[Buddha-l] One Buddhist's perspective on Zionism

Gad Horowitz horowitz at chass.utoronto.ca
Sun May 22 11:47:54 MDT 2005

In fact Jewish Palestine, later Israel, was the only country in history
which actually established a genuine socialist way of life governed mostly
by working class organizations which lasted for decades.

----- Original Message ----- 
From: "Dan Lusthaus" <dlusthau at mailer.fsu.edu>
To: "Buddhist discussion forum" <buddha-l at mailman.swcp.com>
Sent: Saturday, May 21, 2005 4:07 PM
Subject: Re: [Buddha-l] One Buddhist's perspective on Zionism

> Artur,
> I am no expert on Buddhist Socialism, and am not even sure it refers to a
> single phenomenon. Perhaps others can flesh this out a bit. My impression
> that, due to local trends and international trends, especially in the
> half of the twentieth century, some forms of socialist and even marxist
> social theory were taken up by various South and South East Asian
> (intellectuals and intellectual monastics mostly), including some
> figures, who then attempted to harmonize Buddhist social theory (as they
> understood or actively constructed it) with various socialist ideals. I am
> not sure to what extent, if any, these exercises in theory and disputation
> ever took on institutional or real-life form(s). Again, perhaps others can
> provide more details and specifics.
> Zionist Socialism, on the other hand, has its roots in the latter part of
> the first half of the nineteenth century. Its formative influences include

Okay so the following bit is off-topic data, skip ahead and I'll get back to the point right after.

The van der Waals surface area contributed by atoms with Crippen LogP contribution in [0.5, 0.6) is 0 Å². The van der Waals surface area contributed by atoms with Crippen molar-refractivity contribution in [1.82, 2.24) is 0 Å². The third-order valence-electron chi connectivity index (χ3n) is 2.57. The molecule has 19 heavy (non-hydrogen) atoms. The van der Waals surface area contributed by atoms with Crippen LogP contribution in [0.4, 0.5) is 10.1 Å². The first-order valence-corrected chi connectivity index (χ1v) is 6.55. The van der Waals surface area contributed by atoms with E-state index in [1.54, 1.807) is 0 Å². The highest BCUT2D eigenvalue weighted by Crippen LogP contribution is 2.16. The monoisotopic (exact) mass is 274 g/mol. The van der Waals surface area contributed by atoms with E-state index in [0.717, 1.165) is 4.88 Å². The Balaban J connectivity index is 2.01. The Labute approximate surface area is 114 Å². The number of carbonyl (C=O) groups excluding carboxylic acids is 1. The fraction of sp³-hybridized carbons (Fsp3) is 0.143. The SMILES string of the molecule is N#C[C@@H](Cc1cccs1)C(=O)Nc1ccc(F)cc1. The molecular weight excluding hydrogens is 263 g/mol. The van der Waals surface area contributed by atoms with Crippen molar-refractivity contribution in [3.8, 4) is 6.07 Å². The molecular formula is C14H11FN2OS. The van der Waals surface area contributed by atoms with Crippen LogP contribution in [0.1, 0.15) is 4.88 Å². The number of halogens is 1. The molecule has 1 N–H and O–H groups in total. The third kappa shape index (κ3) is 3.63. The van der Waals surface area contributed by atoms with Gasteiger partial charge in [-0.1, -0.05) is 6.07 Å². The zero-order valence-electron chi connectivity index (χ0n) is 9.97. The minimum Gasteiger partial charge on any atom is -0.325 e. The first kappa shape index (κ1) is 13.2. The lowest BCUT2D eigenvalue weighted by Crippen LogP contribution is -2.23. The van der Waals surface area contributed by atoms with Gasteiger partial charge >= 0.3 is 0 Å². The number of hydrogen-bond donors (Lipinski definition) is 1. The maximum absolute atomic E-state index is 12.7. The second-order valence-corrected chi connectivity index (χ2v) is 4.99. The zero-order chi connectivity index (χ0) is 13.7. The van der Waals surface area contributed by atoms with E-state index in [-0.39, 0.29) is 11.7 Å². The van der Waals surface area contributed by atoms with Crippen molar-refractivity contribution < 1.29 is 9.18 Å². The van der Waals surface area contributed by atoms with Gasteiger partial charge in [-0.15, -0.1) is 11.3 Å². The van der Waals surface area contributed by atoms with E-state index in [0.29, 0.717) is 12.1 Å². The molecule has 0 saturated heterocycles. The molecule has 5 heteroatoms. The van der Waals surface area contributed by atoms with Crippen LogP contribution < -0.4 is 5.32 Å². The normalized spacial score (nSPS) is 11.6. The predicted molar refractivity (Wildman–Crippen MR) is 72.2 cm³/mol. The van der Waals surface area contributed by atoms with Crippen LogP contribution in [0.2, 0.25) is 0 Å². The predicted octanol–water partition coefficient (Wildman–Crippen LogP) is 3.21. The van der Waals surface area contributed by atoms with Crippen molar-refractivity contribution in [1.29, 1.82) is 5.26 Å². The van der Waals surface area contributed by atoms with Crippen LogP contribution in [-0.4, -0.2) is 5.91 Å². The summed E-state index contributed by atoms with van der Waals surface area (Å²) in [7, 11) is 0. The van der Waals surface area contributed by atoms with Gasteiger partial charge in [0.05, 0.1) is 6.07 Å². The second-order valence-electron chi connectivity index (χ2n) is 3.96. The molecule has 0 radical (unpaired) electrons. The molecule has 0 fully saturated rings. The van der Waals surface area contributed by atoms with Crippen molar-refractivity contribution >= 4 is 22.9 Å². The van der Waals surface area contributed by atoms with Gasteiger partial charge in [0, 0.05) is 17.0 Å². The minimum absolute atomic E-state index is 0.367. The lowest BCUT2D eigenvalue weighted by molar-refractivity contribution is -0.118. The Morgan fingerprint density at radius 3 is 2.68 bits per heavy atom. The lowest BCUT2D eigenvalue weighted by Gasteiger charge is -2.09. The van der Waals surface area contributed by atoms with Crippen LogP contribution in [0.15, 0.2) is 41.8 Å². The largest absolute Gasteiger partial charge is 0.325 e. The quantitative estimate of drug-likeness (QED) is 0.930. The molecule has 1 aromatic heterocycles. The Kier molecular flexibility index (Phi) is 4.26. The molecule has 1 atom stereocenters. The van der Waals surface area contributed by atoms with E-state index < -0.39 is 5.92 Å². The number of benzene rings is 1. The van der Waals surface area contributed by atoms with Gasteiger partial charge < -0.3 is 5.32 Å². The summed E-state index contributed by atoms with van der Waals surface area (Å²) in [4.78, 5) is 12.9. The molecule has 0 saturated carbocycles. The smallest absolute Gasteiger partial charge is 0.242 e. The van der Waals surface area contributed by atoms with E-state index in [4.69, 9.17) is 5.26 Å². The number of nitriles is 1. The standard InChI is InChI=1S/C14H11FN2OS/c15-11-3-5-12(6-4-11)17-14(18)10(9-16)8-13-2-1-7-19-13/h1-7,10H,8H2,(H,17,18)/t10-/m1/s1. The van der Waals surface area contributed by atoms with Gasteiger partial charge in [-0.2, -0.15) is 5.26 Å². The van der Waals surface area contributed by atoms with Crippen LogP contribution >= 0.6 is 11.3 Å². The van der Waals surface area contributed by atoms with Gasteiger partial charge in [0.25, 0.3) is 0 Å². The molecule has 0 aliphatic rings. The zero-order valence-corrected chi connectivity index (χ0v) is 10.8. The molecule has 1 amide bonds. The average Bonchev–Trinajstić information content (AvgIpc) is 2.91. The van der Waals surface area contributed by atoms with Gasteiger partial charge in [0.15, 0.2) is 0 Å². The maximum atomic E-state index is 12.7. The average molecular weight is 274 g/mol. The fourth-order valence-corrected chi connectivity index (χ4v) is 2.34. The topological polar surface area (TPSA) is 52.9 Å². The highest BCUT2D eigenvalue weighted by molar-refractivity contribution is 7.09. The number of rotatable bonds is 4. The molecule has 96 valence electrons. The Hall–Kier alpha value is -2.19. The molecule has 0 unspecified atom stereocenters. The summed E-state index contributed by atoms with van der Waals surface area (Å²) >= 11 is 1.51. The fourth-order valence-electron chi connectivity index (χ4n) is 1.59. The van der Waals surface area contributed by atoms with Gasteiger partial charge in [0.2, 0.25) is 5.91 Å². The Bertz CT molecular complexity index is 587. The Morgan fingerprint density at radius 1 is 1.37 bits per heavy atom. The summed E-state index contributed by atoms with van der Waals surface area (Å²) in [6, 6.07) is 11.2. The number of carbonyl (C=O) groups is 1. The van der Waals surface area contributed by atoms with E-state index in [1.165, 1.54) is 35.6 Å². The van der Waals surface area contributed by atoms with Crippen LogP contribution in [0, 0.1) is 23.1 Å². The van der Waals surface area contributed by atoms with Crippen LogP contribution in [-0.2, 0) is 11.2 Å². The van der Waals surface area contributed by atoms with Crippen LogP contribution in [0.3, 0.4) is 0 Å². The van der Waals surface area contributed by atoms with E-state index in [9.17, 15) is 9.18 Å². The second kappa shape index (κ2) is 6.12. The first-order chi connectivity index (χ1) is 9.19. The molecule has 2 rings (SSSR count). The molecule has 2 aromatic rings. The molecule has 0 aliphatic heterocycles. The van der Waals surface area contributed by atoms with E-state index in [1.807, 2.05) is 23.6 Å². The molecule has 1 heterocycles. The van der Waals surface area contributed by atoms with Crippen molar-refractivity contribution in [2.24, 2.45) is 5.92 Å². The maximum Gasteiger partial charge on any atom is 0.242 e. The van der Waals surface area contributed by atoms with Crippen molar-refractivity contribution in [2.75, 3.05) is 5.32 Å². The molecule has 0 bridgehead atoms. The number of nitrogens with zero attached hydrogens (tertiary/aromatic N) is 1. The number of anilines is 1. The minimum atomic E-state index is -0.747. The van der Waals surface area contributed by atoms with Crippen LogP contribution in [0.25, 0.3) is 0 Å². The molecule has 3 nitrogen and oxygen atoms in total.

> the Young or Left Hegelians (which Moses Hess participated in, and
> introduced, separately Marx and Engels to) and a number of other trends,
> radical and otherwise, at play in Germany at that time. By the end of the
> nineteenth century, the secular Zionist movement, infused by the thinking
> and spirit of Theodor Herzl and others, was primarily composed of Jewish
> Socialists, active throughout Europe (Austria, Germany, Russia, Poland,
> etc.). It was these socialists who encouraged and organized many of the
> newer waves of immigration (immigration to Palestine had been going on for

> centuries, joining up with, and sometimes competing with Jewish groups who
> were already established there, or had been there in perpetuity) and
> established Jewish communal farming communities (which evolved into the
> Kibbutz movement) and the proto-groups that were to become the Israeli
> govt., labor unions (the Histadruth), socialized medicine (Kupat Cholim),
> etc. For most of the twentieth century Jewish leadership in Palestine and
> then Israeli politics were dominated by socialists. The Labor party (which
> in Israel really meant socialist party, unlike the misuse of such "labels"
> by political parties in many other countries) ruled for the first several
> decades of Israel's existence. Most of the parties competing against were
> even further to the left. So unlike the Buddhist Socialists, the Zionist
> Socialists actually built a country and a culture based on Socialist
> principles going back to pre-Marx days. Exigencies -- political,
> existential, and economic -- have moved Israel more toward capitalistic
> systemics and gradually away from the Socialist principles of its founders
> and pioneering generations -- much as Europe and other places in the world
> are doing these days as well.
> In short, while Buddhist Socialism is a late byproduct of a certain
> socialist Zeitgeist of the mid- to late 20th century, Zionist Socialism
> a potent and influential force in the inception, theory and practice of
> socialism itself.
> Dan Lusthaus
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